Review: Sonic Symbolism Podcast

Bjork has never been one for indulging in nostalgia, so this podcast, alongside friends, writer and philosopher Oddny Eir and music historian Asi Jonsson, is a welcome deep dive into the influuences and creative process behind each of her solo albums. From the shy newcomer of Debut, who had to get the songs bursting outContinue reading “Review: Sonic Symbolism Podcast”

Overlooked Classics:Summer Camp- Welcome To Condale

Ninety nine red balloons burst in the air. Polaroids are taken, curfews rejected and the Veronicas have taken over the prom, armed with little more than Harmony hairspray and sarcasm . If you recognise these references, chances are you’re in your forties and fifties. Married pop duo Summer Camp and their 2011 album Welcome toContinue reading “Overlooked Classics:Summer Camp- Welcome To Condale”

Edinburgh Festival Review: Pain and I (Audio)

Sarah Hopfinger’s Pain and I is an incredible piece, accessible to all, as it’s both a live dance performance and online auditory piece. Hopfinger’s audio piece, featuring gorgeous string arrangements from Alicia Jane Turner, is at once personal tone poem and mantra. Charting her long struggle with neurological pain and back pain, Hopfinger’s words areContinue reading “Edinburgh Festival Review: Pain and I (Audio)”

Eerie Wanda Is Back!

Marina Tadic, aka Eerie Wanda, is back with her gorgeous, ethereal dreampop. After a brief hiatus, the Dutch- Croatian singer -songwriter has a new single, Long Time, released ahead of the forthcoming album Internal Radio, released in September. A more expansive sound doesn’t mean she’s compromising. She’s still unique and low-key, making it all soundContinue reading “Eerie Wanda Is Back!”

Overlooked Classics: Gus Gus- Polydistortion

Why do so many people still not know about Gus Gus? The Icelandic collective are pretty much superstars in their native country, like Hot Chip or Chemical Brothers, but much stranger and sexier. From the bruised vulnerable Why? performed by Emiliana Torrini, to Believe, a squelchy sinister banger, Polydistortion, which came out in 1997, seemedContinue reading “Overlooked Classics: Gus Gus- Polydistortion”

THAT DIFFICULT THIRD ALBUM: Kate Bush – Never For Ever

Yeah,yeah, we all love Hounds Of Love and acknowledge that it’s a game changer, but I am rather partial to Kate Bush’s third album , Never For Ever. Released on September 7th in 1980, it is wilfully eccentric (Babooshka, The Wedding List, Violin) febrile and beautiful. Even the cover points to the esoteric strangeness within:Continue reading “THAT DIFFICULT THIRD ALBUM: Kate Bush – Never For Ever”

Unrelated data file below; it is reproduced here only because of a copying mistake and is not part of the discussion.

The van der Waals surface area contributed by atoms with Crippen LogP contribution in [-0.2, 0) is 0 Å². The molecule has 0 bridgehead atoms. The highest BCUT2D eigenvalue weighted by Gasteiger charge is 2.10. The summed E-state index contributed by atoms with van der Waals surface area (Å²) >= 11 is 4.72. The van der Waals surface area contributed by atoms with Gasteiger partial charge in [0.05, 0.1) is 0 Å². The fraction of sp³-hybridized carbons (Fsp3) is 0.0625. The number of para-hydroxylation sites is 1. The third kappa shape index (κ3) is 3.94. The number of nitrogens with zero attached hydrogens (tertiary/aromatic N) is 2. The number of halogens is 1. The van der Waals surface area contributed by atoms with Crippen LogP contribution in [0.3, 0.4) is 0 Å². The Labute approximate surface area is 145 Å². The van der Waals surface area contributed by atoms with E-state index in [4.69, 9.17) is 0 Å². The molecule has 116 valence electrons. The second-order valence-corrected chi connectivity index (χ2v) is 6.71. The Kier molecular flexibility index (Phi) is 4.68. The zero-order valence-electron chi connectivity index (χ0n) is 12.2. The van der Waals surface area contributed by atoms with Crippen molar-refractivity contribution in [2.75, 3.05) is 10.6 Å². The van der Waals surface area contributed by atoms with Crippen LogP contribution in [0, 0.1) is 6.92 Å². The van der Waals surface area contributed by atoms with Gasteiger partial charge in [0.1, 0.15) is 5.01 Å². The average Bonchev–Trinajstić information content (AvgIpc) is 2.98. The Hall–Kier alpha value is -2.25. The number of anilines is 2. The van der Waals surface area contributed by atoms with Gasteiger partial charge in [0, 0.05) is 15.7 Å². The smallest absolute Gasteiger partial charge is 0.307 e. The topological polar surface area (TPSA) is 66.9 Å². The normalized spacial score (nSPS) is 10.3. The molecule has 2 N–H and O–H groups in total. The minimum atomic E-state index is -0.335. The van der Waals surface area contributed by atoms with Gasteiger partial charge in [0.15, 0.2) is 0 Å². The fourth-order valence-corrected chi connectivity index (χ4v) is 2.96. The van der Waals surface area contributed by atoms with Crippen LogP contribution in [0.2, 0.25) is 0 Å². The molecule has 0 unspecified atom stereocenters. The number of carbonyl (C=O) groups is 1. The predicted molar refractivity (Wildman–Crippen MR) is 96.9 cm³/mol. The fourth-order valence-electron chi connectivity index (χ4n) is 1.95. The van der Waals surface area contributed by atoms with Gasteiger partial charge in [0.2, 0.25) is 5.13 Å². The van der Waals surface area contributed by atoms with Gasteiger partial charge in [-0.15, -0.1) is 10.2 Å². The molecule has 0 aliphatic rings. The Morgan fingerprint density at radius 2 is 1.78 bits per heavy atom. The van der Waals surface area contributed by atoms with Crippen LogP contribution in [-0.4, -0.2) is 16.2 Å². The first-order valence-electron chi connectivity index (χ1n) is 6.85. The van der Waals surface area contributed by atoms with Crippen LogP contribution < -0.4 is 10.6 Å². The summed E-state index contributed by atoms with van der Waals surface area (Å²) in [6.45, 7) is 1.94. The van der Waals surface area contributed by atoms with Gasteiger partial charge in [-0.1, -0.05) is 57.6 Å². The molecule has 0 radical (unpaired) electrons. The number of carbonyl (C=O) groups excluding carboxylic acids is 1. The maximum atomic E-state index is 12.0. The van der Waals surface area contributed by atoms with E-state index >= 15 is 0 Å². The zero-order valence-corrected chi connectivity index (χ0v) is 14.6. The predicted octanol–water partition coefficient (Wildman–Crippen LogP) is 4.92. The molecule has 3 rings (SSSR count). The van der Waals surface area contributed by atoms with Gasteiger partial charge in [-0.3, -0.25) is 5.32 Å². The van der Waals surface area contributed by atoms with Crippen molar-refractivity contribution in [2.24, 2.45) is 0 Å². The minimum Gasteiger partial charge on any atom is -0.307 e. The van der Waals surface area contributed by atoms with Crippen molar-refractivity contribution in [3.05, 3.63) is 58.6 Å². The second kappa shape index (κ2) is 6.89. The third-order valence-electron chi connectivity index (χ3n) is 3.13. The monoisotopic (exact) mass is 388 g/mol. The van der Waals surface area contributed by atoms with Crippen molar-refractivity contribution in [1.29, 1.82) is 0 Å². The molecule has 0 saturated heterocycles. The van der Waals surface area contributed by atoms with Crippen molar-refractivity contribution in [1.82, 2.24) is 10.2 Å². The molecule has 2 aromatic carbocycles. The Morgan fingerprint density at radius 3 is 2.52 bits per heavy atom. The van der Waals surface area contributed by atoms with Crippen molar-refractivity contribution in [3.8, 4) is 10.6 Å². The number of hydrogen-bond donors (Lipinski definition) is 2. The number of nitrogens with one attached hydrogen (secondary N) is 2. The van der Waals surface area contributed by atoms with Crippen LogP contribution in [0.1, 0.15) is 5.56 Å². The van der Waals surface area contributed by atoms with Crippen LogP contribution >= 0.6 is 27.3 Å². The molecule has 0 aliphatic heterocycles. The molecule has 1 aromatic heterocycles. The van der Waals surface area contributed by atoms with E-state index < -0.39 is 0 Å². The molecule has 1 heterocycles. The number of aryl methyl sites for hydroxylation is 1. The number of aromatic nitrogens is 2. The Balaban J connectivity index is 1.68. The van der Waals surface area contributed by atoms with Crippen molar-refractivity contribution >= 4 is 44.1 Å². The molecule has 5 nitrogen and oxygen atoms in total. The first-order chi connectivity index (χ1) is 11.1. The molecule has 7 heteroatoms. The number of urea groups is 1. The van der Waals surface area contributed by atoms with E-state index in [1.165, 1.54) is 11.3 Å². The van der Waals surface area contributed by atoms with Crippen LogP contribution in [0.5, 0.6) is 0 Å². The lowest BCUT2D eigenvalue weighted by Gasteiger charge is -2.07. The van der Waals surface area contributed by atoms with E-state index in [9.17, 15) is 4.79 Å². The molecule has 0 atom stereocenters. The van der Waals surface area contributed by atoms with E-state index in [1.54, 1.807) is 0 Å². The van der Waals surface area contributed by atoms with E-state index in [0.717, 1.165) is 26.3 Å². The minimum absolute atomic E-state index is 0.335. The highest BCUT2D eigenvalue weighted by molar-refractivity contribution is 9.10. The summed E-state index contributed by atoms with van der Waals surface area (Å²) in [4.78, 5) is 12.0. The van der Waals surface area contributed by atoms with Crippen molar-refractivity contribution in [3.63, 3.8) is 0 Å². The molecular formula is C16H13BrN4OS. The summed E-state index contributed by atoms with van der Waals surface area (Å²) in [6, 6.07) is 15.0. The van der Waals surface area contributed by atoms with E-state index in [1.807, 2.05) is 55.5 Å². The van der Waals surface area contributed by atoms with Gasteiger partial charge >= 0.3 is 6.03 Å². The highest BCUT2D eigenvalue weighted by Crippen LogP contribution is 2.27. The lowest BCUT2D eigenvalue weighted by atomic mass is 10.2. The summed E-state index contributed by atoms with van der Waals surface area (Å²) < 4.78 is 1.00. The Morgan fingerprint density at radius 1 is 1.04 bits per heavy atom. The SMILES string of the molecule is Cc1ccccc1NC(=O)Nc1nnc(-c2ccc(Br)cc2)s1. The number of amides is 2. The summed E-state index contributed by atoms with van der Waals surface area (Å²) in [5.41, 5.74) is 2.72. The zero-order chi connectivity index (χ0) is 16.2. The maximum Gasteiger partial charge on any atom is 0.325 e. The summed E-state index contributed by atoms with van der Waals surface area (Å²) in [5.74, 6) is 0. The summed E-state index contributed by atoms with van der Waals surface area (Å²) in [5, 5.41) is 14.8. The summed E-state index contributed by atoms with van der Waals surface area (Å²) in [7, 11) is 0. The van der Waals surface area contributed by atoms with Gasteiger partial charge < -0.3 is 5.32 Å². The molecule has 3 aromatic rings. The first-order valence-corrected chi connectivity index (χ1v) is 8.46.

Edinburgh Festival Preview: Americana- A Murder Ballad

This show, premiering at this year’s Edinburgh Festival, couldn’t have captured the zeitgeist more, as headlines about yet more mass shootings and the new firearms law in New York remain fresh in our minds . Written by leading Scottish playwright Morna Young and featuring music composed by Davey Anderson, the production from Pepperdine Scotland isContinue reading “Edinburgh Festival Preview: Americana- A Murder Ballad”

Edinburgh Festival Preview: Shrimp Dance

Paul Michael Henry makes the kind of work that requires audiences to lean in. It’s not safe, bland or reassuring; rather, it’s powerful, intensely rendered and beautiful, the kind of work that resonates and stains your vital organs. His performance for the Edinburgh Festival, Shrimp Dance, is no less a disquieting piece. At once aContinue reading “Edinburgh Festival Preview: Shrimp Dance”

WHEN POP GOES EXPERIMENTAL

Something interesting is currently happening within pop- it’s getting experimental again. Surely it’s no coincidence that Kate Bush, the Queen of reinvention, should be rediscovered by twentysomethings this year, thanks to Running Up That Hill featuring in Stranger Things. The spirit of the eighties which meant more esoteric artists like Bush, Prince and The SugarContinue reading “WHEN POP GOES EXPERIMENTAL”

Album Review: Superorganism – World Wide Pop

Perfect pop often tightropes precariously between euphoria and melancholy. So it is with Superorganism, the London- based, globally sourced pop act. Orono Noguchi’s sweet youthful vocals can be soulfully sad, joyful or snarky and cynical. It’s all anchored by quirky textures, samples and grooves. Like a Lego kit, the band thrives on building little empiresContinue reading “Album Review: Superorganism – World Wide Pop”